I told my children I wanted to do the triathlon and they said, “No Mum, you might die.” Bella added helpfully, “It will be sort of embarrassing for an old woman to be in the kids race. Everyone will see you and laugh.”

Of course that just made me more determined to do it. Anything to embarrass my demon kids.

I pestered Coach some more until he gave in with a sigh. “Okay, you should be alright, as long as you run your own race and don’t worry about anyone else.” Then he said, “Let’s take you to try swimming in the sea.”

We went to the ocean so I could swim up and down. I hated it. The ocean is too big, it’s salty, it moves and THERE’S CREATURES IN IT! But I told myself, hey the kids triathlon is only a 200m swim in shallow water. That’s not long enough for a shark to get me. And besides, sharks don’t go for old woman sloths first. Children are more appetising.

Then Coach said I had to try riding a real bike on the road. I’d been going to spin class at the gym for two months so I knew I could ride a bike for an hour and not die. Indeed, I felt pretty confident of my biking self. “I got this! Not a problem,” I said with nonchalance.

Two days before the event, Coach took me to Mulinuu in the evening so I could ride around the loop in front of the Parliament building. Can I just tell you, that riding a bike on the road, is NOTHING like riding a spin bike in the gym. (Big surprise). Bloody hell. You have to watch out for cars and people and dogs and potholes and rocks and bumps. The wind blows and tries to knock you over. The bike wobbles and I’m freaking about falling off – and then damaging my beautiful legs which let’s be honest here, are the only things I’ve ever owned which can be classed as consistently SKINNY. (Never mind my chubby face, I just don’t want my legs getting messed up.)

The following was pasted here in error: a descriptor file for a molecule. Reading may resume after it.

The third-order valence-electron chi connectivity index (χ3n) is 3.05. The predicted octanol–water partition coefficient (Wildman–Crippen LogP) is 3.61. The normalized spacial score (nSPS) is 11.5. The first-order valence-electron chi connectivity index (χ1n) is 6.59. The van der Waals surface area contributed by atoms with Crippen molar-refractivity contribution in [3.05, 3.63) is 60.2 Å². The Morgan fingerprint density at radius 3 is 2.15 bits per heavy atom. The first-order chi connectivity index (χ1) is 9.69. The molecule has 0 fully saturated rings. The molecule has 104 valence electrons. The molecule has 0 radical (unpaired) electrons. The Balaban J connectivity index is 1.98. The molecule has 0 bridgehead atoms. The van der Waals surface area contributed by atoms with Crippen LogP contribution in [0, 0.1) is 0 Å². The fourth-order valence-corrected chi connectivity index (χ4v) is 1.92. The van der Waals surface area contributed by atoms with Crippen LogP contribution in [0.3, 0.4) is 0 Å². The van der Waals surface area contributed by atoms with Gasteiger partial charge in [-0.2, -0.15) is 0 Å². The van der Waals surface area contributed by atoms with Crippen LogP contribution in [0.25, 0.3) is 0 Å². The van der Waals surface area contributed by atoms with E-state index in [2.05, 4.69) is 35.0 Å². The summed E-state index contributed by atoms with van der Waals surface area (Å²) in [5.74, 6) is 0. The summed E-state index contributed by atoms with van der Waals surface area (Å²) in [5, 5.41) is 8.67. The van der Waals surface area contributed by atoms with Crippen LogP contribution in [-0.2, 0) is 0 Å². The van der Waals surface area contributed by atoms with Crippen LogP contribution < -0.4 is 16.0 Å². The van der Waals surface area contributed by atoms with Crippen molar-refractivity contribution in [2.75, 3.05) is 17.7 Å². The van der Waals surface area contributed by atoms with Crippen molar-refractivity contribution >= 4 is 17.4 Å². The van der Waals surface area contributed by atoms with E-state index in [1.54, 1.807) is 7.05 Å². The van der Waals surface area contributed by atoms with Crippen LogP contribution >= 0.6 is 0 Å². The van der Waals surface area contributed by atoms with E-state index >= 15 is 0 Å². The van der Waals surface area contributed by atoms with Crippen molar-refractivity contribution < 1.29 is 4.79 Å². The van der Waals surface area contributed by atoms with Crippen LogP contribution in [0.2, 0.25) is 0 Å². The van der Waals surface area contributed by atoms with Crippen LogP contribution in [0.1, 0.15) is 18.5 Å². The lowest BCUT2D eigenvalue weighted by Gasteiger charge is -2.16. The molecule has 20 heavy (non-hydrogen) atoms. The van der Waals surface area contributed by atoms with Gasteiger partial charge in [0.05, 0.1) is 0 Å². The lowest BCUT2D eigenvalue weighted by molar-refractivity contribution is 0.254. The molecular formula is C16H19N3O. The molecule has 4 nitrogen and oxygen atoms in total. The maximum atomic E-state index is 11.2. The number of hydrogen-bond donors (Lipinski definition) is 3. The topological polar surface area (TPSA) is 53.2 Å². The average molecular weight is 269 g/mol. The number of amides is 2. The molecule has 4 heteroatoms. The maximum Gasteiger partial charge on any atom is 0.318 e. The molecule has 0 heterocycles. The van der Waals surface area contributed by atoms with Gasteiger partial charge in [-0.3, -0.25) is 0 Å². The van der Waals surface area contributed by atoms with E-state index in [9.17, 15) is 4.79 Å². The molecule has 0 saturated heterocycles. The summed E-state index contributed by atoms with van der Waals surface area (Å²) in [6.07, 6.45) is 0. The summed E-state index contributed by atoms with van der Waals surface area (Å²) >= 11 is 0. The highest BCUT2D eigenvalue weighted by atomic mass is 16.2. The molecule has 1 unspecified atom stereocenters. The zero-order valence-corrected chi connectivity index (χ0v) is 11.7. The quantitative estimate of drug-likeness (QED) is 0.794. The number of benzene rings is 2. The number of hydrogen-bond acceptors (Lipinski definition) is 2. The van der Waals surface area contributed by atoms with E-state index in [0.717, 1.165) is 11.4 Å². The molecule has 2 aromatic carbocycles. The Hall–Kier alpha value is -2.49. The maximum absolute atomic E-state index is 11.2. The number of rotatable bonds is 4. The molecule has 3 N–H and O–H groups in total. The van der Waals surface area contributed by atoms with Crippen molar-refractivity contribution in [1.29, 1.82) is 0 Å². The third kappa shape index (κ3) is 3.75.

I biked around and around for an hour and my butt hurt. I was having serious doubts about doing the kid’s triathlon. But it was too late to back out. I’d already been a fiapoto and told my family that I was going to do it. I think I may even have quoted Beyonce and told them that I slay. Oops. #fiaBad #fiaBeyonce

There was one more huge question to address before I could attempt a triathlon though. The most important issue of all. WHAT AM I GOING TO WEAR?! Because if Im going to be attacked by a shark, I at least want the recovered remains of my half-gnawed body to look good in a glorious triathlete suit.

Coach saved the day by offering me his tri-suit selection. I was amazed to find they fit my slug self, and excited to model the suits for my children.

“Check it out kids! Don’t you think I look like one of the Avengers!?” Strike a superhero pose…